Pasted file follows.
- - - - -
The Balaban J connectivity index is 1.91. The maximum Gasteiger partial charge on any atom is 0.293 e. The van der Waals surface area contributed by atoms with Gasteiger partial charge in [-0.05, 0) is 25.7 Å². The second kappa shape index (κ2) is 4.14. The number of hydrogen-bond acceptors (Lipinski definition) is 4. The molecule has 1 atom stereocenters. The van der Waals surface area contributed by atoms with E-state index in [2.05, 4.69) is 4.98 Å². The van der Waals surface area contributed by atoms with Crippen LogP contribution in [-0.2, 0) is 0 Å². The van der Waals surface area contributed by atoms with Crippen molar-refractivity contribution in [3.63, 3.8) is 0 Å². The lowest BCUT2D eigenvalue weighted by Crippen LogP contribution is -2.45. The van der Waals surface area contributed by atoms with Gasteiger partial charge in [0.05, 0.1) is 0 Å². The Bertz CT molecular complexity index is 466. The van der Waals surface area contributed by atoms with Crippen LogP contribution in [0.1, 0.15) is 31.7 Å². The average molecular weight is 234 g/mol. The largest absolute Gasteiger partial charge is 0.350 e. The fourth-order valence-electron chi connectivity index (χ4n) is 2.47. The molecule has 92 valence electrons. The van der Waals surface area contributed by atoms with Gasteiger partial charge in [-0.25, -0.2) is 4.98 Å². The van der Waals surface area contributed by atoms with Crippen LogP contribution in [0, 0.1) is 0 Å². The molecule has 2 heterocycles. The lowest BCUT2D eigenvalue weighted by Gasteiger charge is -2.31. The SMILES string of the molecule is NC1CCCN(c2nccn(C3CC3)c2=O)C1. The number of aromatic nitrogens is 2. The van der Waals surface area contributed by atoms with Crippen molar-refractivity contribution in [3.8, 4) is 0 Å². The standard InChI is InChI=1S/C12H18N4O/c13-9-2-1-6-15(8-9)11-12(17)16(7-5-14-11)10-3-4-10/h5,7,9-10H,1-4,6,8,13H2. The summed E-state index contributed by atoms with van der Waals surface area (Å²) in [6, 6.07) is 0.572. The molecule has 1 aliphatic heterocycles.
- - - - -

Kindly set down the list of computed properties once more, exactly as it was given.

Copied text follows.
The Balaban J connectivity index is 1.91. The maximum Gasteiger partial charge on any atom is 0.293 e. The van der Waals surface area contributed by atoms with Gasteiger partial charge in [-0.05, 0) is 25.7 Å². The second kappa shape index (κ2) is 4.14. The number of hydrogen-bond acceptors (Lipinski definition) is 4. The molecule has 1 atom stereocenters. The van der Waals surface area contributed by atoms with E-state index in [2.05, 4.69) is 4.98 Å². The van der Waals surface area contributed by atoms with Crippen LogP contribution in [-0.2, 0) is 0 Å². The van der Waals surface area contributed by atoms with Crippen molar-refractivity contribution in [3.63, 3.8) is 0 Å². The lowest BCUT2D eigenvalue weighted by Crippen LogP contribution is -2.45. The van der Waals surface area contributed by atoms with Gasteiger partial charge in [0.05, 0.1) is 0 Å². The Bertz CT molecular complexity index is 466. The van der Waals surface area contributed by atoms with Crippen LogP contribution in [0.1, 0.15) is 31.7 Å². The average molecular weight is 234 g/mol. The largest absolute Gasteiger partial charge is 0.350 e. The fourth-order valence-electron chi connectivity index (χ4n) is 2.47. The molecule has 92 valence electrons. The van der Waals surface area contributed by atoms with Gasteiger partial charge in [-0.25, -0.2) is 4.98 Å². The van der Waals surface area contributed by atoms with Crippen LogP contribution in [0, 0.1) is 0 Å². The molecule has 2 heterocycles. The lowest BCUT2D eigenvalue weighted by Gasteiger charge is -2.31. The SMILES string of the molecule is NC1CCCN(c2nccn(C3CC3)c2=O)C1. The number of aromatic nitrogens is 2. The van der Waals surface area contributed by atoms with Crippen molar-refractivity contribution in [3.8, 4) is 0 Å². The standard InChI is InChI=1S/C12H18N4O/c13-9-2-1-6-15(8-9)11-12(17)16(7-5-14-11)10-3-4-10/h5,7,9-10H,1-4,6,8,13H2. The summed E-state index contributed by atoms with van der Waals surface area (Å²) in [6, 6.07) is 0.572. The molecule has 1 aliphatic heterocycles.